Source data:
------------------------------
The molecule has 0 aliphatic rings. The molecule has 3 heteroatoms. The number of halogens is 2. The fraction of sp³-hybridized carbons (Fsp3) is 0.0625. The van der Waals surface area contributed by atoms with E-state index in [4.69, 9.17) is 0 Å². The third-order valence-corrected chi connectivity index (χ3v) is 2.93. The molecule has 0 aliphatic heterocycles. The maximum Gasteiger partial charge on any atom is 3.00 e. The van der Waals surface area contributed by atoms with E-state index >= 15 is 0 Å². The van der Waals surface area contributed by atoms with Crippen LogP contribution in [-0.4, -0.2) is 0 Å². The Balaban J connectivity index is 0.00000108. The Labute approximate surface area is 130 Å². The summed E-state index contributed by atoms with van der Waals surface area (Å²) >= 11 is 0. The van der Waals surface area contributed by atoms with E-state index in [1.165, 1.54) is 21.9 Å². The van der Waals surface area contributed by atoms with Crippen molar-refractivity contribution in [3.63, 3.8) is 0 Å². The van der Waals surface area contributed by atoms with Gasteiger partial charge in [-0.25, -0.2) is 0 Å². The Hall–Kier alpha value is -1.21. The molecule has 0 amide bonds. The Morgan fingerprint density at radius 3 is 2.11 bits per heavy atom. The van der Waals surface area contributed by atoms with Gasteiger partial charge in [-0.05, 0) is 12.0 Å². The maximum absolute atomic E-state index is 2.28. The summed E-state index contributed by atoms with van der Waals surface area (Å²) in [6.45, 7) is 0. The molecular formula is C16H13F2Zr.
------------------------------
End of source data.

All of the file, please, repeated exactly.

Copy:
The molecule has 0 aliphatic rings. The molecule has 3 heteroatoms. The number of halogens is 2. The fraction of sp³-hybridized carbons (Fsp3) is 0.0625. The van der Waals surface area contributed by atoms with E-state index in [4.69, 9.17) is 0 Å². The third-order valence-corrected chi connectivity index (χ3v) is 2.93. The molecule has 0 aliphatic heterocycles. The maximum Gasteiger partial charge on any atom is 3.00 e. The van der Waals surface area contributed by atoms with E-state index >= 15 is 0 Å². The van der Waals surface area contributed by atoms with Crippen LogP contribution in [-0.4, -0.2) is 0 Å². The Balaban J connectivity index is 0.00000108. The Labute approximate surface area is 130 Å². The summed E-state index contributed by atoms with van der Waals surface area (Å²) >= 11 is 0. The van der Waals surface area contributed by atoms with E-state index in [1.165, 1.54) is 21.9 Å². The van der Waals surface area contributed by atoms with Crippen molar-refractivity contribution in [3.63, 3.8) is 0 Å². The van der Waals surface area contributed by atoms with Gasteiger partial charge in [-0.25, -0.2) is 0 Å². The Hall–Kier alpha value is -1.21. The molecule has 0 amide bonds. The Morgan fingerprint density at radius 3 is 2.11 bits per heavy atom. The van der Waals surface area contributed by atoms with Gasteiger partial charge in [-0.05, 0) is 12.0 Å². The maximum absolute atomic E-state index is 2.28. The summed E-state index contributed by atoms with van der Waals surface area (Å²) in [6.45, 7) is 0. The molecular formula is C16H13F2Zr.